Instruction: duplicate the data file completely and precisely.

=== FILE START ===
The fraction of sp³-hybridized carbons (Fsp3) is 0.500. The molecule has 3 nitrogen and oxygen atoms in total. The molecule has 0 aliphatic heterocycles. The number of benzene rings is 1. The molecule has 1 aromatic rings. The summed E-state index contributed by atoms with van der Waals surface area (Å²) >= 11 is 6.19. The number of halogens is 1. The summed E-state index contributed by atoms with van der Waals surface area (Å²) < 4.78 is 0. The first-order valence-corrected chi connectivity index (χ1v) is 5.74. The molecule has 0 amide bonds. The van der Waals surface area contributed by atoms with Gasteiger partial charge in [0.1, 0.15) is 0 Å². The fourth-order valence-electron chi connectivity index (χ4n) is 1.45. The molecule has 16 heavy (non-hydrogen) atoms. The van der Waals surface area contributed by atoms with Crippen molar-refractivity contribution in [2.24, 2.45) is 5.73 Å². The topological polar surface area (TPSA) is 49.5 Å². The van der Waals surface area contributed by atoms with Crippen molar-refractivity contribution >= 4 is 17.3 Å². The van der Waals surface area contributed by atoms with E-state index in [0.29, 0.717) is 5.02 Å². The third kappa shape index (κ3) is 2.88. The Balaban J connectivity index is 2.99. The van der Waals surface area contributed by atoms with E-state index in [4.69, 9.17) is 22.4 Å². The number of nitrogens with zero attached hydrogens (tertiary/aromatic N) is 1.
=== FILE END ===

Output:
The fraction of sp³-hybridized carbons (Fsp3) is 0.500. The molecule has 3 nitrogen and oxygen atoms in total. The molecule has 0 aliphatic heterocycles. The number of benzene rings is 1. The molecule has 1 aromatic rings. The summed E-state index contributed by atoms with van der Waals surface area (Å²) >= 11 is 6.19. The number of halogens is 1. The summed E-state index contributed by atoms with van der Waals surface area (Å²) < 4.78 is 0. The first-order valence-corrected chi connectivity index (χ1v) is 5.74. The molecule has 0 amide bonds. The van der Waals surface area contributed by atoms with Gasteiger partial charge in [0.1, 0.15) is 0 Å². The fourth-order valence-electron chi connectivity index (χ4n) is 1.45. The molecule has 16 heavy (non-hydrogen) atoms. The van der Waals surface area contributed by atoms with Crippen molar-refractivity contribution in [2.24, 2.45) is 5.73 Å². The topological polar surface area (TPSA) is 49.5 Å². The van der Waals surface area contributed by atoms with Crippen molar-refractivity contribution >= 4 is 17.3 Å². The van der Waals surface area contributed by atoms with E-state index in [0.29, 0.717) is 5.02 Å². The third kappa shape index (κ3) is 2.88. The Balaban J connectivity index is 2.99. The van der Waals surface area contributed by atoms with E-state index in [4.69, 9.17) is 22.4 Å². The number of nitrogens with zero attached hydrogens (tertiary/aromatic N) is 1.